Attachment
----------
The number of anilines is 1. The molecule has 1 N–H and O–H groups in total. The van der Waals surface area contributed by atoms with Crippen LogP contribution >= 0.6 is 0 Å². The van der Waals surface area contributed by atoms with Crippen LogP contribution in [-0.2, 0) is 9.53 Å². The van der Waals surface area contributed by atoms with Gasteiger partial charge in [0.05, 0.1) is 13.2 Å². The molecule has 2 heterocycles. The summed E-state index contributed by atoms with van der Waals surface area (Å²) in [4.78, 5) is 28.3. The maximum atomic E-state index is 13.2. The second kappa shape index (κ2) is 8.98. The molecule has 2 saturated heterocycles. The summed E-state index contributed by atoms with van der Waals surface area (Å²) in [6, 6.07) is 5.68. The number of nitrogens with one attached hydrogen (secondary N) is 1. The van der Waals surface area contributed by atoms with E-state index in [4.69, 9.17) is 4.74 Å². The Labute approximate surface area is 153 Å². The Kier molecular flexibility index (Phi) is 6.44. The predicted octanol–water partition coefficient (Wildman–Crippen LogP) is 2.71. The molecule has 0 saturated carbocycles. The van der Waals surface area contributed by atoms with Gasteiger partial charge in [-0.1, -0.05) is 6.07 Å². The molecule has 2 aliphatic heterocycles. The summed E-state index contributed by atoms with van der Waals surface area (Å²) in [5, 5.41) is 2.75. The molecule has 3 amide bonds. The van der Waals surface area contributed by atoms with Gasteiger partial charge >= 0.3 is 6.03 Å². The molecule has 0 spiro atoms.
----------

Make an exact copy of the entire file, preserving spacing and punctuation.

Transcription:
The number of anilines is 1. The molecule has 1 N–H and O–H groups in total. The van der Waals surface area contributed by atoms with Crippen LogP contribution >= 0.6 is 0 Å². The van der Waals surface area contributed by atoms with Crippen LogP contribution in [-0.2, 0) is 9.53 Å². The van der Waals surface area contributed by atoms with Gasteiger partial charge in [0.05, 0.1) is 13.2 Å². The molecule has 2 heterocycles. The summed E-state index contributed by atoms with van der Waals surface area (Å²) in [4.78, 5) is 28.3. The maximum atomic E-state index is 13.2. The second kappa shape index (κ2) is 8.98. The molecule has 2 saturated heterocycles. The summed E-state index contributed by atoms with van der Waals surface area (Å²) in [6, 6.07) is 5.68. The number of nitrogens with one attached hydrogen (secondary N) is 1. The van der Waals surface area contributed by atoms with E-state index in [4.69, 9.17) is 4.74 Å². The Labute approximate surface area is 153 Å². The Kier molecular flexibility index (Phi) is 6.44. The predicted octanol–water partition coefficient (Wildman–Crippen LogP) is 2.71. The molecule has 0 saturated carbocycles. The van der Waals surface area contributed by atoms with Gasteiger partial charge in [-0.1, -0.05) is 6.07 Å². The molecule has 2 aliphatic heterocycles. The summed E-state index contributed by atoms with van der Waals surface area (Å²) in [5, 5.41) is 2.75. The molecule has 3 amide bonds. The van der Waals surface area contributed by atoms with Gasteiger partial charge >= 0.3 is 6.03 Å². The molecule has 0 spiro atoms.